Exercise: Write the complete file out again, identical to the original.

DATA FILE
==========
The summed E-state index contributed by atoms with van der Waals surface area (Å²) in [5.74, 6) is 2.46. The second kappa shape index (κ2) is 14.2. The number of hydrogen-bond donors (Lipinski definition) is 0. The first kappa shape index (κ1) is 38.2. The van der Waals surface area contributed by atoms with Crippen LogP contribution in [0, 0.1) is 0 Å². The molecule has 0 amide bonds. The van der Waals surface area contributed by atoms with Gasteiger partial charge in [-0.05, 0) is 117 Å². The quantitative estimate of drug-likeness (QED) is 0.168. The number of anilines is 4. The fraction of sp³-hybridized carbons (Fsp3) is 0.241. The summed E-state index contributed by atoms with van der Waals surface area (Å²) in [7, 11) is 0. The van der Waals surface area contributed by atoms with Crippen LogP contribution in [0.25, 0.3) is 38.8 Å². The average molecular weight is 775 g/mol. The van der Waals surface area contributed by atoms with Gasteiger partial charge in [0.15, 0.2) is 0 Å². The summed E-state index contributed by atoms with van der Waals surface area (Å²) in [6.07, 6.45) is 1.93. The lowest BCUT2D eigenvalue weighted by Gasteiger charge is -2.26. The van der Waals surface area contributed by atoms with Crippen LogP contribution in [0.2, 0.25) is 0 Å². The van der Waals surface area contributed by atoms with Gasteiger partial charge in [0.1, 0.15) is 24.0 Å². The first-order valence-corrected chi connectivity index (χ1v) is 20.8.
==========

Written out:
The summed E-state index contributed by atoms with van der Waals surface area (Å²) in [5.74, 6) is 2.46. The second kappa shape index (κ2) is 14.2. The number of hydrogen-bond donors (Lipinski definition) is 0. The first kappa shape index (κ1) is 38.2. The van der Waals surface area contributed by atoms with Crippen LogP contribution in [0, 0.1) is 0 Å². The molecule has 0 amide bonds. The van der Waals surface area contributed by atoms with Gasteiger partial charge in [-0.05, 0) is 117 Å². The quantitative estimate of drug-likeness (QED) is 0.168. The number of anilines is 4. The fraction of sp³-hybridized carbons (Fsp3) is 0.241. The summed E-state index contributed by atoms with van der Waals surface area (Å²) in [7, 11) is 0. The van der Waals surface area contributed by atoms with Crippen LogP contribution in [0.25, 0.3) is 38.8 Å². The average molecular weight is 775 g/mol. The van der Waals surface area contributed by atoms with Gasteiger partial charge in [0.15, 0.2) is 0 Å². The summed E-state index contributed by atoms with van der Waals surface area (Å²) in [6.07, 6.45) is 1.93. The lowest BCUT2D eigenvalue weighted by Gasteiger charge is -2.26. The van der Waals surface area contributed by atoms with Crippen LogP contribution in [0.2, 0.25) is 0 Å². The van der Waals surface area contributed by atoms with Gasteiger partial charge in [0.1, 0.15) is 24.0 Å². The first-order valence-corrected chi connectivity index (χ1v) is 20.8.